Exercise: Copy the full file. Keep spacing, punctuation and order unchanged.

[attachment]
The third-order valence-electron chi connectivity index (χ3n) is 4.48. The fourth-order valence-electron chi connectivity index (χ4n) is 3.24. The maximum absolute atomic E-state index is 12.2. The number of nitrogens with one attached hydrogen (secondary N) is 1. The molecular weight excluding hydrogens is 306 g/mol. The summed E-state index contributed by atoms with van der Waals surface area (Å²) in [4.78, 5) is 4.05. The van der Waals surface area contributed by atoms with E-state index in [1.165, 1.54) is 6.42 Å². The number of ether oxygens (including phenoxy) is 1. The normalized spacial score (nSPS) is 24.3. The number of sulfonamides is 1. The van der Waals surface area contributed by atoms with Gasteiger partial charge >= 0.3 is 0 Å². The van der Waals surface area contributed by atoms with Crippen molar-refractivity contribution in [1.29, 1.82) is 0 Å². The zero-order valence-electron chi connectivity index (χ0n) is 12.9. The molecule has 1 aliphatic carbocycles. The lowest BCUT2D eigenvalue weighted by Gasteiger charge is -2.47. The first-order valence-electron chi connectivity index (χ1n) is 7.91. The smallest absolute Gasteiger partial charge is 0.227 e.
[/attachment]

The third-order valence-electron chi connectivity index (χ3n) is 4.48. The fourth-order valence-electron chi connectivity index (χ4n) is 3.24. The maximum absolute atomic E-state index is 12.2. The number of nitrogens with one attached hydrogen (secondary N) is 1. The molecular weight excluding hydrogens is 306 g/mol. The summed E-state index contributed by atoms with van der Waals surface area (Å²) in [4.78, 5) is 4.05. The van der Waals surface area contributed by atoms with E-state index in [1.165, 1.54) is 6.42 Å². The number of ether oxygens (including phenoxy) is 1. The normalized spacial score (nSPS) is 24.3. The number of sulfonamides is 1. The van der Waals surface area contributed by atoms with Gasteiger partial charge >= 0.3 is 0 Å². The van der Waals surface area contributed by atoms with Crippen molar-refractivity contribution in [1.29, 1.82) is 0 Å². The zero-order valence-electron chi connectivity index (χ0n) is 12.9. The molecule has 1 aliphatic carbocycles. The lowest BCUT2D eigenvalue weighted by Gasteiger charge is -2.47. The first-order valence-electron chi connectivity index (χ1n) is 7.91. The smallest absolute Gasteiger partial charge is 0.227 e.